Newspaper Review

David Spencer – Aisle Say, 1995

Now here’s an interesting paradox … I recently reviewed “The Monogamist” a play about contemporary sexual politics that is, by today’s standards of candor, quite mild, but that nonetheless struck me as depraved at the core, because I thought its premise dishonest, and its regard for humanity misanthropic at best. Meanwhile, I’ve just seen “Quills” by Doug Wright at the New York Theatre Workshop, a play in which the Marquis de Sade figures prominently … a play, too, in which depravity (imagined, implied, explicit, verbal and visual) increases geometrically as the play moves inexorably from dark comedy to Grand Guignol shockfest … and yet, at the core, I find it to be entirely noble. I think that’s because, unlike “The Monogamist“, it comes by its outrages honestly, and is, when all is said and done, despite everything, a passionately humane play.

Oh, and by the way, have I mentioned that it’s the best thing I’ve seen all year? Well, that, too, so order your tickets and then continue reading. I’ll wait … [Insert sound of aimless humming here … ]

Now you’re back, here’s the premise: In 1807, on the outskirts of Paris, the Marquis’ wife, the Rubenesque Renée Pélagie (Lola Pashalinski) beseeches the head of the Charenton Asylum, Doctor Royer-Collard (Daniel Oreskes) to deal with her infamous husband. That husband is, of course, the Marquis de Sade, whose notorious excesses (most of them literary) have created havoc with her social standing. The Doctor makes it clear that his services won’t come cheap … but he guarantees satisfaction.

He assigns a young priest, Abbé de Coulmier (Jefferson Mays), to minister to the Marquis’ soul: at the very least, to see the wickedness of his salacious, even seditious writings. But the Marquis (Rocco Sisto) will not see. A flamboyant and charismatic figure, he will not see, nor will he concede, nor will he be silenced. He thrives on debate almost as much as he thrives on being provocative, and the more stringent the methods used to keep him from writing, the more creative and grotesque his ways around the censure.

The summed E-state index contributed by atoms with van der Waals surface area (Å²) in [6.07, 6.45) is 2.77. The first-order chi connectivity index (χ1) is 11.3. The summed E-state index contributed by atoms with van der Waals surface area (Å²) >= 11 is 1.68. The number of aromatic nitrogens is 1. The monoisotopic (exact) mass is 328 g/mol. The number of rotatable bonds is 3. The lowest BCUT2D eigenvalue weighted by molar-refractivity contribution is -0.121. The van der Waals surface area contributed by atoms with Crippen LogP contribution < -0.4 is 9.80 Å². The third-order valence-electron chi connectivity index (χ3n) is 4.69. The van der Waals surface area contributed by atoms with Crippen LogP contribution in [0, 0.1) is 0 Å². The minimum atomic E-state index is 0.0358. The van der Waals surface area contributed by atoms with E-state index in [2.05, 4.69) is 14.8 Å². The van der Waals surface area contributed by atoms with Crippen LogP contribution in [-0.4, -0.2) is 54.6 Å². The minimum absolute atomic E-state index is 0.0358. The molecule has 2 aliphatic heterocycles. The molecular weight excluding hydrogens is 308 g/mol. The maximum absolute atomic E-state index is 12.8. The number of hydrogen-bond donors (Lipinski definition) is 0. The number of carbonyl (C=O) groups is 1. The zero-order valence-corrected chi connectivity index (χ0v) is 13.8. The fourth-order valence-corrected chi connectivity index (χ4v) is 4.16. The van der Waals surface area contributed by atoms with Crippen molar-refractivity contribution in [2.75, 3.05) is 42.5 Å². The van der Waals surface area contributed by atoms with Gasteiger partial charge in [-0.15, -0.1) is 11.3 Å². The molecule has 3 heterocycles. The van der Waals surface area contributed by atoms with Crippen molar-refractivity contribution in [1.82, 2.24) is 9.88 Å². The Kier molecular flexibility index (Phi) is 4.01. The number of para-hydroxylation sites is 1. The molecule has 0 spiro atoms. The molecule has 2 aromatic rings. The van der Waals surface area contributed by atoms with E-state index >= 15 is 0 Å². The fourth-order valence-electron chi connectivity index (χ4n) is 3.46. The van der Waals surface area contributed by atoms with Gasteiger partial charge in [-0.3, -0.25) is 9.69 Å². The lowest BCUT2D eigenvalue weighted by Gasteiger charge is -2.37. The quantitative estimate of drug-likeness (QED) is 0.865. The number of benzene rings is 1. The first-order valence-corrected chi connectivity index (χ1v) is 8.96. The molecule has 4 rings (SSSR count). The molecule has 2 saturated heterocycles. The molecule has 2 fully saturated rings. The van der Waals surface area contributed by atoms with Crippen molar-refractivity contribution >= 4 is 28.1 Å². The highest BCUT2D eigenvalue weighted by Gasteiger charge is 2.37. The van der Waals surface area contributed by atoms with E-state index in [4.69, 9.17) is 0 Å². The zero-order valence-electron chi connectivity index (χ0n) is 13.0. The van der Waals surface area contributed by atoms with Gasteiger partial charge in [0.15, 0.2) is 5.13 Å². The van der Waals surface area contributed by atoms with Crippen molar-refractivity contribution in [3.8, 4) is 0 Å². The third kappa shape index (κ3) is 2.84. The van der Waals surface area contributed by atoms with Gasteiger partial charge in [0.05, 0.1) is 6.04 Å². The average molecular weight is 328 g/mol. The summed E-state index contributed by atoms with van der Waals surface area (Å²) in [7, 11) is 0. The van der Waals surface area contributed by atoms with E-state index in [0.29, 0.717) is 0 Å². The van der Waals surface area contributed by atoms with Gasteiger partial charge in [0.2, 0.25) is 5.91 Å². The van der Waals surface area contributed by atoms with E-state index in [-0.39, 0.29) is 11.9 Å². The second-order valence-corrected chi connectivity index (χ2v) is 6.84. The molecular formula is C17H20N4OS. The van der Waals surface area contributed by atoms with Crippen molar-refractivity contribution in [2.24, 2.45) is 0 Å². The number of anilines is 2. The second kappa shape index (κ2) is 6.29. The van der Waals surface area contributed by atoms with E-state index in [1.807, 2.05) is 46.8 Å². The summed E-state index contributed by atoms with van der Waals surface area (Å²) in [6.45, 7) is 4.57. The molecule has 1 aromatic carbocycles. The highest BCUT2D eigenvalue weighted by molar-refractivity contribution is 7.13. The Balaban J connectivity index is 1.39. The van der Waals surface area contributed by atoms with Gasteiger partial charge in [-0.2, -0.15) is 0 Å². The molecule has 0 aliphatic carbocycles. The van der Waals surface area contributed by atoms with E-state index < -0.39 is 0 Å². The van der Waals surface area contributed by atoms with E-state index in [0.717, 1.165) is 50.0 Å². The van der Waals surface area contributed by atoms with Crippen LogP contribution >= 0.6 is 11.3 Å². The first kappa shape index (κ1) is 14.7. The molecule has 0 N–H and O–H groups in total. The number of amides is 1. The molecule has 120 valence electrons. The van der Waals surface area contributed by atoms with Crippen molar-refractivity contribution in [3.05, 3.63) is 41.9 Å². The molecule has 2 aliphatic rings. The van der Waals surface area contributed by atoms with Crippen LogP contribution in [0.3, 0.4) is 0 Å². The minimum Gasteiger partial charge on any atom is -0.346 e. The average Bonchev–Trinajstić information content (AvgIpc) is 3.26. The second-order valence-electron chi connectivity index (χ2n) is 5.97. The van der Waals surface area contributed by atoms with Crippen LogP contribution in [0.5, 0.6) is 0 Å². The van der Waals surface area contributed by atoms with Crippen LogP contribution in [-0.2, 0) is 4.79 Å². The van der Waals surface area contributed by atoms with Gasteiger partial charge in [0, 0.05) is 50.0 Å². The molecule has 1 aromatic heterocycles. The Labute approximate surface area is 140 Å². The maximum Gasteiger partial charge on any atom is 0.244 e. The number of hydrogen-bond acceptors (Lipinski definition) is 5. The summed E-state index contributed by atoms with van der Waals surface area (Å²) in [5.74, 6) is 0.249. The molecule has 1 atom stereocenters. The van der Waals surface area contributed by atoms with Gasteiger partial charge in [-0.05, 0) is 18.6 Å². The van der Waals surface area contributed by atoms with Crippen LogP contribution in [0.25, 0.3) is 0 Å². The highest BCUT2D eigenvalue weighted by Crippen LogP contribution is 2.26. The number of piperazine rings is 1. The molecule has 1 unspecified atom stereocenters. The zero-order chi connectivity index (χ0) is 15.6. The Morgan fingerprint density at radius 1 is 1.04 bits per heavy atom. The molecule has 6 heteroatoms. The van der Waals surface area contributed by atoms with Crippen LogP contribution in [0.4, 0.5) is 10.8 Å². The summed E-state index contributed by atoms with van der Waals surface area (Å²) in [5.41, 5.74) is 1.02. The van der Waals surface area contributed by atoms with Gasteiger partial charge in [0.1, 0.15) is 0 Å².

But – curious thing – the more the priest expends effort to still de Sade’s obscene quills, the less clear the line of morality becomes … and the higher the stakes become in the battle of wills … until finally, not only is Doug Wright’s play a ripping good, and brilliantly constructed thriller … but it is also a breathtakingly conceived metaphor about the roles of censorship and pornography in modern society.

One of the most exciting things about Mr. Wright’s play is how offhandedly it flirts with danger, and then how exuberantly it embraces it. In an odd way – and an appropriate way too, given the Grand Guignol effects – Mr. Wright reminds one of horror writer Clive Barker, when the latter first burst upon the scene with his multi-volume short story cycle “The Books of Blood”. Barker seemed to gleefully leap into places that no writer of the genre before him (no, not even that most reliable of entertainers Stephen King) had dared. Doug Wright, too, refuses to shirk the grisly promises implied by his narrative. And better still, each foray into the twisted darkness comes with a perfect dramatic rationale, and serves, in the larger scheme of “message,” to further illustrate the complexities and ambiguities of the issue. Ultimately, I think the playwright does, indeed, take sides … but never by open moralizing. On top of everything else that is wonderful about this stunner of a melodrama is the way the author cagily lets the audience draw their own conclusions.

Carps? One. The latter half of the second act is overwritten, overlong and in sore need of editing. Not because it’s dull, but because the story reaches a point at which its intended ironies become inevitable, and its plotting diagramatic. I won’t go as far as to say that the playwright needs to be ahead of us at this point – I suspect he revels a bit in our “dread” anticipation of what’s inexorably to come – but he indulges this impulse far too gluttonishly, and needs to trust that a little goes a long way, and that the audience is, indeed, “getting it.” But, in light of all else, the indulgence is easily indulged.

Director Howard Shalwitz has made most excellent use of the NYTW’s seemingly cavernous playing space, and, with set designer Neil Patel has accomplished the very neat trick of making Charenton Asylum seem spacious yet claustrophobic … barbaric yet streamlined … cruelly efficient yet ornately baroque … all at the same time. (Special kudos for the key to de Sade’s cell … perhaps the most memorable and resonant bit of propping I’ve ever seen.)

For the most part, the cast could hardly be bettered (though the constant and prodigious spittle shower produced by the otherwise exemplary Mr. Mays in moments of extremis is an unfortunate distraction) – and Rocco Sisto as the Marquis may be giving a career-making performance. In vocal technique and ebullient classical bearing, he puts one in mind, somewhat of a young Frank Langella … but he is very much his own creature, and his de Sade is a portrayal of unusual grace, risk and power.

And playwright Doug Wright, from an inauspicious debut (the abysmal libretto for “Buzzsaw Berkley“), to a work of genuine promise (“Watbanaland” last season at the WPA), emerges for the first time (in the New York arena, at least) as a genuine force to be reckoned with. “Quills“, though, is a lot to live up to. Let’s not forget, in future, when he occasionally misfires (and he will; we all do) how important it is to nurture the truly gifted, and to treat his failures with kindness, even when we can’t treat them with affection. Because out of that kindness will only come more stunning successes. And that helps all of us…